By Danielle Keane, NORML Political Director
Over the weekend the Democratic National Committee voted to endorse a “reasoned pathway to future legalization” of marijuana and called on the federal government to downgrade marijuana from it’s current Schedule 1 of the United States Controlled Substances Act.
In an 81-80 vote, the following language was added as part of the Democratic party’s official 2016 platform:
“Because of conflicting laws concerning marijuana, both on the federal and state levels, we encourage the federal government to remove marijuana from its list as a Class 1 Federal Controlled Substance, providing a reasoned pathway for future legalization.”
Previously, a 15-person panel of the Democratic National Committee voted to include the following language which will also be included in the party platform:
“We believe that the states should be laboratories of democracy on the issue of marijuana, and those states that want to decriminalize marijuana should be able to do so. We support policies that will allow more research on marijuana, as well as reforming our laws to allow legal marijuana businesses to exist without uncertainty. And we recognize our current marijuana laws have had an unacceptable disparate impact, with arrest rates for marijuana possession among African Americans far outstripping arrest rates among whites, despite similar usage rates.”
While the language that was originally approved by the panel sufficiently addressed marijuana law reform as a party priority, the additional amendment which nods towards future legalization, bodes well with advocates all around. This is surely a large step in the right direction by one of our country’s main political parties.
As the Democrats worked to finalize what faction of marijuana law reform they would like to endorse, the Republicans had a different debate on the subject.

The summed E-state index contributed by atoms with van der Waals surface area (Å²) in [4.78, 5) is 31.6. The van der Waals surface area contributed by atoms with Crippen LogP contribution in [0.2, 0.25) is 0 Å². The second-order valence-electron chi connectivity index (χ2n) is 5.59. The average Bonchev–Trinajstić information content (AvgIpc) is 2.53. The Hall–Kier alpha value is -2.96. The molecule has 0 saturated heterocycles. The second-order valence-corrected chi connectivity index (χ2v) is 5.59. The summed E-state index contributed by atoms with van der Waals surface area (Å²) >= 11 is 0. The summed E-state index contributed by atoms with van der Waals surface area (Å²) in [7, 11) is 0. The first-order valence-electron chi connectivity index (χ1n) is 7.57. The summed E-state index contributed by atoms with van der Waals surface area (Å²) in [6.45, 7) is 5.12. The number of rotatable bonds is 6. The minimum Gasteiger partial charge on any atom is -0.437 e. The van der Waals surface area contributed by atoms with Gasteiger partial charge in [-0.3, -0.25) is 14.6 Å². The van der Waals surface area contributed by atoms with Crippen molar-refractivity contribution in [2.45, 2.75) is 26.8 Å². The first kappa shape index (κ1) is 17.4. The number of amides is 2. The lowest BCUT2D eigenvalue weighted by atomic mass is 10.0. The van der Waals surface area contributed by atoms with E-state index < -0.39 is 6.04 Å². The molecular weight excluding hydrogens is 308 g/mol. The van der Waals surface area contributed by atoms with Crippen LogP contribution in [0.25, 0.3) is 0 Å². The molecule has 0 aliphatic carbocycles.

On Monday, the Republican party voted not to endorse medical marijuana in their 2016 platform. And throughout the debate some of oldest marijuana myths were spouted as fact. Delegates contested that marijuana is linked to mental health issues, that mass murderers are all smoking pot, and that the heroin epidemic is a result of teenagers smoking weed. While there were some pro-medical marijuana delegates present and who attempted to push back at the theories, it was not enough to result in a medical marijuana endorsement by the party.
The Republican party missed their opportunity to endorse any language related to marijuana law reform which could have ranged from medical marijuana to simply endorsing the conservative principle of limited government, allowing states to move forward with their reforms free from federal interference.
It’s a wonder how one political party has come so far in acknowledging scientific fact and public opinion, which puts voter approval for medical marijuana at 78 percent and voter approval for adult marijuana use at 61 percent, while another political party seems so far from that same point.